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COPFS

Domestic Aggravations

Freedom of Information: Domestic Aggravations

Thank you for your e-mail dated 9 August 2012 under the Freedom of Information (Scotland) Act 2002 (FOISA) in which you seek the following data:

"the number of cases dealt with by the courts in the Highlands and each court to include:


number of domestic abuse cases processed
case processing times
number of convictions
attrition rates and reasons for attrition
plea rates and timing"

It may assist to explain that Crown Office and Procurator Fiscal Service (COPFS) uses a live operational case management system, specifically designed to receive criminal and death reports from the police and other specialist reporting agencies and to manage the cases for prosecution purposes. The information held on the system is structured for these operational needs, rather than for statistical reporting or research purposes.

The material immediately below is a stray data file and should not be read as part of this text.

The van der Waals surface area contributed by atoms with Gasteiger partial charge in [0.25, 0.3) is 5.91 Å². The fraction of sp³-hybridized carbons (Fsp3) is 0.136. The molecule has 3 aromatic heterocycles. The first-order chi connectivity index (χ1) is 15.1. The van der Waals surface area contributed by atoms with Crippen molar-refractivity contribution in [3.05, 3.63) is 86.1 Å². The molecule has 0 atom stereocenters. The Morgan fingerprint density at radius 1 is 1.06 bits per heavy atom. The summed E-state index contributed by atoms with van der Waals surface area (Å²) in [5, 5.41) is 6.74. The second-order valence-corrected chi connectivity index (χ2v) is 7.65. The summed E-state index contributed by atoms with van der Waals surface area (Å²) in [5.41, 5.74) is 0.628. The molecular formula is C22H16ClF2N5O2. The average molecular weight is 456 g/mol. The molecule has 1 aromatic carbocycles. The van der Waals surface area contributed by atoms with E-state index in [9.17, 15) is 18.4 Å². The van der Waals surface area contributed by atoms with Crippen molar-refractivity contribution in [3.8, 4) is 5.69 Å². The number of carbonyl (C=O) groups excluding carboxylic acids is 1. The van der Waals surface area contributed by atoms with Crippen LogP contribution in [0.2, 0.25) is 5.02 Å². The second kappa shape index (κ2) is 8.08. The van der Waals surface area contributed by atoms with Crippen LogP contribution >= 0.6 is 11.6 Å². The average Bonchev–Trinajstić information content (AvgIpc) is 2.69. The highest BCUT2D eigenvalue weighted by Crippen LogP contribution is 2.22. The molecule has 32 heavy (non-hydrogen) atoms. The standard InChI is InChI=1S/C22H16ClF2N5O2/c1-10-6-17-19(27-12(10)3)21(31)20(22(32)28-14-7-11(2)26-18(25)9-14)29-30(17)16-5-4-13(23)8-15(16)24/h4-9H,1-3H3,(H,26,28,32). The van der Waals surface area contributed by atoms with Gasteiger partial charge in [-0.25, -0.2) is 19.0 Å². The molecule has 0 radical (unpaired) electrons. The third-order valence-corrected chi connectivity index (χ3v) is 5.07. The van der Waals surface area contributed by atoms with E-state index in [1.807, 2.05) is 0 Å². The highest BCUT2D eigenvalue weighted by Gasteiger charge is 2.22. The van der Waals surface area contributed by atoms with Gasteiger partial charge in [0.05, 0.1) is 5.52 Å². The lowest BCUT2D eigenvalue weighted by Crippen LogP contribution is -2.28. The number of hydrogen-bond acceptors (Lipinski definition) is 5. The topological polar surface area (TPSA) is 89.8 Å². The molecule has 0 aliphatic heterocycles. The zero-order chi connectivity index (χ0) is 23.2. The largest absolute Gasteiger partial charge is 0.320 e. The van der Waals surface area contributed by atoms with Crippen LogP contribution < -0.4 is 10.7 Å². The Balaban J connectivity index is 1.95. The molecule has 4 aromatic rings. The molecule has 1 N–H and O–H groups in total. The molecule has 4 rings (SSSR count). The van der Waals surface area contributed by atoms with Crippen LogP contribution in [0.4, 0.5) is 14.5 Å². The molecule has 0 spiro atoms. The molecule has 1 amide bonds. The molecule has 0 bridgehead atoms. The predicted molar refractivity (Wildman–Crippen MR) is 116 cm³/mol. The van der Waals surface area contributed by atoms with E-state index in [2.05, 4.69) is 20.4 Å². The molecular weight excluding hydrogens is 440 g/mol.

On 19 September, we discussed some of the challenges we faced in providing the level of detail you have requested and I agreed to extract similar information which would allow you to see most of the details you require. We agreed that the information would be provided for cases reported to COPFS in 2010-11 to ensure that most of the charges will have reached a verdict, and for this to include cases reported to the Procurators Fiscal at Dingwall, Dornoch, Fort William, Inverness, Portree, Tain and Wick.

It is essential that you are aware that the information on our database is extracted where the reporting agency have added a domestic aggravation marker on a charge reported. The difficulty that COPFS have is that we are aware that there are a number of charges where an aggravation is put on a charge by the reporting agency which is not accurate and does not relate to a domestic incident. Therefore it is necessary to treat this information and these numbers with that caveat.

It should also be highlighted that in cases where "no further action" is taken, this is most likely due to a change in circumstances from the original evidence that was produced. In cases where "no action" is taken, this can be for a variety of reasons and more often than not in these types of cases the most common reason is insufficiency of evidence.

The details of the numbers of charges with such an aggravation are shown in the tables annexed.

 

pdfDomestic Aggravations - annex.pdf682.13 KB